What is probate?

We get this question often. Probate usually involves handling someone’s affairs after they have died. The property of a person is called an “estate.” In “Probate” a person will handle the affairs of a deceased person. Sometimes, this requires the use of a court order.

What is an “estate”?

An “estate” is a legal term meaning “the property of.” For example, the Estate of Joe Smith = the Property of Joe Smith. There is confusion, as the term may be misused. For example, if Joe Smith had a lawsuit pending when he died, people may assume “the Estate needs to finish the lawsuit.” This is not correct, because “the Estate” is not a legal entity (such as a corporation). The Estate of Joe Smith (i.e. “the Property of Joe Smith”) cannot sue—it’s just property. There needs to be a personal representative who can act on behalf of the Estate.

What is a personal representative? 

A personal representative of an estate is an individual who is authorized by a court to act on behalf of a deceased person. In Texas, there are a few different kinds of personal representatives. The most common is an “executor”, followed by an “administrator”. 

What is an executor? What is an executrix?

An executor (male or gender neutral) or executrix (female) is a person appointed in a Will to handle the affairs of the person after death. After death, the executor/executrix will file an application with the appropriate court (typically a probate court) and ask the court to “probate the will.”

Why do people talk about “avoiding probate”?

Some states have complex and burdensome probate systems. Texas has a rather simple probate system. With proper estate planning, probate can be a simple and direct approach to handle one’s estate.

What exactly is a Will?

A Will is a specific legal document directing where you want your property (called your “estate”) to go when you die. You can appoint someone to handle the affairs (called an “executor”) and you can ask that the executor act without court supervision (called “independent”) or require court supervision (called “dependent”). Most Wills in Texas call for an independent executor. A Will in Texas has specific requirements.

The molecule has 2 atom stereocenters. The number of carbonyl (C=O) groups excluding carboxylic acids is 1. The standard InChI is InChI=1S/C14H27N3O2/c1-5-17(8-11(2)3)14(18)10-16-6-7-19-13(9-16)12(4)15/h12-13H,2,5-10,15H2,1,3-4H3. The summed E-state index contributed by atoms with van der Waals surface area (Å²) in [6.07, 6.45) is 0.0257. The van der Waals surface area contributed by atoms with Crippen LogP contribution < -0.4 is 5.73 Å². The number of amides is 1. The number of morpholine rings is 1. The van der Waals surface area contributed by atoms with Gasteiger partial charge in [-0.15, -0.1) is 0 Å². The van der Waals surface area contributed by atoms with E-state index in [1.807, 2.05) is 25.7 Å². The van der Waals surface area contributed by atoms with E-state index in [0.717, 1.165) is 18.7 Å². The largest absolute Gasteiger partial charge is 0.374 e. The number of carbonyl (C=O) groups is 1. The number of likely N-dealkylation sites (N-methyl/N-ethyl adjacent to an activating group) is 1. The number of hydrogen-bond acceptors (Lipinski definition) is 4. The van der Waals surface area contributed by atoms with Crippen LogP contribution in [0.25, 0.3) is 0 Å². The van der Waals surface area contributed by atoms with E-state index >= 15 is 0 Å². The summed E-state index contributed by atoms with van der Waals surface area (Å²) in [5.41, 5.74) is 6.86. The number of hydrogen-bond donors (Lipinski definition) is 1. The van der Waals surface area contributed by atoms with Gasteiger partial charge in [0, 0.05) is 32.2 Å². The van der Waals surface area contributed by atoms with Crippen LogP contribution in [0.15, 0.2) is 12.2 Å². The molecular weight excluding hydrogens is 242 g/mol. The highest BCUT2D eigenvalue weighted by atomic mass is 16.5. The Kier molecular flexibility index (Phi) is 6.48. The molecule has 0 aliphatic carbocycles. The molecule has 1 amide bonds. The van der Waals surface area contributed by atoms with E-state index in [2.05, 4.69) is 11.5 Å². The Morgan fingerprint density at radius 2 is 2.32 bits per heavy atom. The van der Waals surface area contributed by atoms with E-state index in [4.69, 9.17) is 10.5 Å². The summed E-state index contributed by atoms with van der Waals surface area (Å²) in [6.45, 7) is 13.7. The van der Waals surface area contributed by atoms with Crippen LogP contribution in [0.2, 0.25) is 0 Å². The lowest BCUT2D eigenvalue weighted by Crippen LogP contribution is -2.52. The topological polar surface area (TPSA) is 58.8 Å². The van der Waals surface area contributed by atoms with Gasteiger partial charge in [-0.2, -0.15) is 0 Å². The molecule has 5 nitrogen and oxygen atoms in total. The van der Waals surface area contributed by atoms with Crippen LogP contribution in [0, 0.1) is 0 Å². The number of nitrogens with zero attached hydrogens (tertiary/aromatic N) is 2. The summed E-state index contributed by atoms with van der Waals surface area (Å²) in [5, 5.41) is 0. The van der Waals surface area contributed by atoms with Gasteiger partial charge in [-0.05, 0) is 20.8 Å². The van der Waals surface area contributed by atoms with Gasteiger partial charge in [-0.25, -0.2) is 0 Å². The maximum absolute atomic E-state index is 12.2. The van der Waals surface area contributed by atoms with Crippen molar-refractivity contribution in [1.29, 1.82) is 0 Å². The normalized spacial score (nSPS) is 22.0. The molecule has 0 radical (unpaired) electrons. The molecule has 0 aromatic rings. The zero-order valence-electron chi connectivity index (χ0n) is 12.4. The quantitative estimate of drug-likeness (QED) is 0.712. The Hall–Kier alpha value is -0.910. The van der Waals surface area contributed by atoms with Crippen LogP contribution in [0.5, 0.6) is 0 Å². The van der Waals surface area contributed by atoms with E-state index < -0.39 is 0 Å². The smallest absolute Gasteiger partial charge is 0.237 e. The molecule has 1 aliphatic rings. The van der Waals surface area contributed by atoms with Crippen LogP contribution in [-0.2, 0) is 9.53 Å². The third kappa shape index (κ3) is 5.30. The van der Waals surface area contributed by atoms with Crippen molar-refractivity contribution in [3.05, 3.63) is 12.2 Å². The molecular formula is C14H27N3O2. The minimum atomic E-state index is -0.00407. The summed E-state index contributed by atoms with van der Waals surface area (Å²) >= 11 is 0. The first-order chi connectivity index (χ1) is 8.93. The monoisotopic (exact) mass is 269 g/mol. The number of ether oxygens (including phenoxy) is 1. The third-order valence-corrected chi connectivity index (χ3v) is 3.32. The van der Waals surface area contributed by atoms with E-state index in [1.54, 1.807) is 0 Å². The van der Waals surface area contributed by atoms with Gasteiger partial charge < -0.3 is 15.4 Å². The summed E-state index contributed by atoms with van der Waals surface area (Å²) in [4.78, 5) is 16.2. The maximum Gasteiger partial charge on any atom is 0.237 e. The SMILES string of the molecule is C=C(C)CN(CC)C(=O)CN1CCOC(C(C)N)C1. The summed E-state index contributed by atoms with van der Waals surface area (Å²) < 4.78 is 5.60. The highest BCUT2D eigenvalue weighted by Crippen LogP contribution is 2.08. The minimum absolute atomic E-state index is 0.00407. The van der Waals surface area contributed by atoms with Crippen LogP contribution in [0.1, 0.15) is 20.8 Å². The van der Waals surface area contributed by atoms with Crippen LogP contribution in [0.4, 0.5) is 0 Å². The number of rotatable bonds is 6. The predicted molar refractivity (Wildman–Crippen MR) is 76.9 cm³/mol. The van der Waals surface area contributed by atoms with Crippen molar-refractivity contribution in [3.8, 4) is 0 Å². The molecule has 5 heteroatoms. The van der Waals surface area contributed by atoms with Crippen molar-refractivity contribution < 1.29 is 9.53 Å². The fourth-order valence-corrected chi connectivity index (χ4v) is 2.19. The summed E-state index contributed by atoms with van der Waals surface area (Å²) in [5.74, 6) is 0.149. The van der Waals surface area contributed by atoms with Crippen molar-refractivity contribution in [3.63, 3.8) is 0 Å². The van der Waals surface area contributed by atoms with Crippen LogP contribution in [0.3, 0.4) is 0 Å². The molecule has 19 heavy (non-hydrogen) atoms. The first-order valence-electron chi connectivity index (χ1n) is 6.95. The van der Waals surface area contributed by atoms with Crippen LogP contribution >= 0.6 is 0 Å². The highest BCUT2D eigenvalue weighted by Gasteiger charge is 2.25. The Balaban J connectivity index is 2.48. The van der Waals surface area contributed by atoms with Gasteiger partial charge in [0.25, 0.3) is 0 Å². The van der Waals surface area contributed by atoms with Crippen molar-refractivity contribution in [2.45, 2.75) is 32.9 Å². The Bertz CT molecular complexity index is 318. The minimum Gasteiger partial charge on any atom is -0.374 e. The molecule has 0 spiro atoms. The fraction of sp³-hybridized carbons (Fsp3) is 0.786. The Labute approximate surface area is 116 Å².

What does it mean to “probate a Will”?

Probating a Will is the process in which one takes the Will of a deceased person to an appropriate court (typically a probate court) and asks the court to rule that the person who executed the Will is deceased, such Will is valid, and for the court to take further action as necessary.

What are “Letters Testamentary”?

Letters Testamentary is a fancy way of saying that someone died after executing a valid will, and a Court appointed an executor to act on behalf of the deceased person’s estate. The Court will issue a special order called “Letters Testamentary.” 

What is the probate process if someone dies after executing a valid will?

In Texas, the process to probate a will is typically as follows:

  1. A person, typically the executor, will file an application to probate with the appropriate court (typically a Texas Probate Court in the county where the deceased lived).
  2. A local ad is taken out in the newspaper, announcing that the will has been filed for probate for a specific time period
  3. After the time period lapses, the attorney will ask the court to set an appointment (called a “hearing”) in order to “prove up” the Will.
  4. At the hearing, the attorney will ask the person who applied to have the Will probated (called an “applicant”) various facts about the deceased, the Will and the family.
  5. The judge issues an Order declaring the person deceased, declaring the Will as valid, and in most cases, appointing the executor as the person in charge of the deceased person’s estate.
  6. The executor would then take an Oath (typically administered in the probate court), and then file such Oath with the county clerk, who issues Letters Testamentary.
  7. The executor would then use the Letters Testamentary to collect the assets of the estate, pay estate creditors and distribute estate property to the people designated in the Will.